The section “What Server Operating Systems Should I Know?” contains O/S’es such as Windows NT, Windows 2000 and Novell. Not many companies are still using NetWare, although some still do (a company I did Level 2 Tech Support for used NetWare to reset passwords for some hospital admins). One O/S I would definitely add to this list is Windows Server 2003/2008. How this O/S was left out of a 2007 edition is beyond me.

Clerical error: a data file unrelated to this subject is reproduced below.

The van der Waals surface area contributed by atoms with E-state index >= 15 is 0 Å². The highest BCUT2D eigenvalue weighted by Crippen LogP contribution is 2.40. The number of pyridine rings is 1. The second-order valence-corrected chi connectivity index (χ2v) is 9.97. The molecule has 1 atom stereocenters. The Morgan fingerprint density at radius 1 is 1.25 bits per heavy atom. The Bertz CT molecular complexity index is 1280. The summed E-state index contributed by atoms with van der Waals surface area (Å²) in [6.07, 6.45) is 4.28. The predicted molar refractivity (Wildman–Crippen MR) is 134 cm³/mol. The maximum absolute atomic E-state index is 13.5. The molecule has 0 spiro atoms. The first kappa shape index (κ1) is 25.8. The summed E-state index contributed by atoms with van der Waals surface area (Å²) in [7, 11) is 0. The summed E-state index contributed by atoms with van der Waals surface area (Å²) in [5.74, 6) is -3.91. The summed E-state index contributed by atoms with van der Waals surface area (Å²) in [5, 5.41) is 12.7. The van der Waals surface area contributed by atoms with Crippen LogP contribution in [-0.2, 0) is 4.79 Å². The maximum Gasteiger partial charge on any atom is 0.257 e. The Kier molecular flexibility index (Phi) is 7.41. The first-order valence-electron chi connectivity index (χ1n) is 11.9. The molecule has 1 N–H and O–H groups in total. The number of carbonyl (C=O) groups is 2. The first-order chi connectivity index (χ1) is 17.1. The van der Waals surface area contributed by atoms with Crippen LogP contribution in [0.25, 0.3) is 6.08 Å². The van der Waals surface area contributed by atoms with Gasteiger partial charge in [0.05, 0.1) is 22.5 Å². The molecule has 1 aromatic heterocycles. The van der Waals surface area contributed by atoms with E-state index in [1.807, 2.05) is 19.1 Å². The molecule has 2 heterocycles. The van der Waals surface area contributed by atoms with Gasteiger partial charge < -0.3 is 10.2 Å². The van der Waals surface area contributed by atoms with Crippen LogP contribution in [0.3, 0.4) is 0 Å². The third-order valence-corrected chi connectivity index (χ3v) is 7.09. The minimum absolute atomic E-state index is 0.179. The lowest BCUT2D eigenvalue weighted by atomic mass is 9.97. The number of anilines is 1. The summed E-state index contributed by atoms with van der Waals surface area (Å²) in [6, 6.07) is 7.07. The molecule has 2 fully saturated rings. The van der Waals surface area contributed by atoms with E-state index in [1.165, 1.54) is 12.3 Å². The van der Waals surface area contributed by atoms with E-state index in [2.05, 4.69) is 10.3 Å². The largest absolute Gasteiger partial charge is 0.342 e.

Another section of the book asks “What types of attacks can I expect on my network?” While the standard types are here – DoS (Denial of Service), Buffer Overflows, E-mail Spoofing, Worm/Virus, Logic Bombs, Password Cracking, and Confidentiality Breaches – there are some that are not present, which I feel should be. In particular, IP Spoofing, Wardriving, War Chalking, Malware/Spyware/Scareware, Web Spoofing, and DDos Botnets (Distributed Denial of Service). Of course, there are others, but you get my point.

All in all, it is a pretty informative book, worth the $12 price ( Just be cautious when reading and absorbing the information contained within.